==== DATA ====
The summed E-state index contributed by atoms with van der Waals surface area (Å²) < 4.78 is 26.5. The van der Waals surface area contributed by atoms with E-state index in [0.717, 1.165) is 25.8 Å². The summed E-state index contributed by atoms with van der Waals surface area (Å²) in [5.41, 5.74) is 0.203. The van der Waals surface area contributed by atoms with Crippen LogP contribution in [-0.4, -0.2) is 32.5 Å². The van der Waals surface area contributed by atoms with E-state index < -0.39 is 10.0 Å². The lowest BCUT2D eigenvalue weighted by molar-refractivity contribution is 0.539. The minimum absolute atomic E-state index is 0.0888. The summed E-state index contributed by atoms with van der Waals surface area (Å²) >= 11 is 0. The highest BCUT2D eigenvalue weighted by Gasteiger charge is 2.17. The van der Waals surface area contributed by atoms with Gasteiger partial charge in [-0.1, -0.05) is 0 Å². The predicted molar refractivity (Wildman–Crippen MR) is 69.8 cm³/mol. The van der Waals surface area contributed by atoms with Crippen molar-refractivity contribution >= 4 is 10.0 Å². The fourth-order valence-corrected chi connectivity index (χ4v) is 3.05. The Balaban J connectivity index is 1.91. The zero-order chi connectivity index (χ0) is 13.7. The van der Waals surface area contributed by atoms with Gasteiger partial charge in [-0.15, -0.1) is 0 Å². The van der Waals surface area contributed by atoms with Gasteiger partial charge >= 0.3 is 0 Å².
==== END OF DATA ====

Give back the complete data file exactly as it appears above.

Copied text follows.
The summed E-state index contributed by atoms with van der Waals surface area (Å²) < 4.78 is 26.5. The van der Waals surface area contributed by atoms with E-state index in [0.717, 1.165) is 25.8 Å². The summed E-state index contributed by atoms with van der Waals surface area (Å²) in [5.41, 5.74) is 0.203. The van der Waals surface area contributed by atoms with Crippen LogP contribution in [-0.4, -0.2) is 32.5 Å². The van der Waals surface area contributed by atoms with E-state index < -0.39 is 10.0 Å². The lowest BCUT2D eigenvalue weighted by molar-refractivity contribution is 0.539. The minimum absolute atomic E-state index is 0.0888. The summed E-state index contributed by atoms with van der Waals surface area (Å²) >= 11 is 0. The highest BCUT2D eigenvalue weighted by Gasteiger charge is 2.17. The van der Waals surface area contributed by atoms with Gasteiger partial charge in [-0.1, -0.05) is 0 Å². The predicted molar refractivity (Wildman–Crippen MR) is 69.8 cm³/mol. The van der Waals surface area contributed by atoms with Crippen molar-refractivity contribution >= 4 is 10.0 Å². The fourth-order valence-corrected chi connectivity index (χ4v) is 3.05. The Balaban J connectivity index is 1.91. The zero-order chi connectivity index (χ0) is 13.7. The van der Waals surface area contributed by atoms with Gasteiger partial charge in [-0.15, -0.1) is 0 Å². The van der Waals surface area contributed by atoms with Gasteiger partial charge >= 0.3 is 0 Å².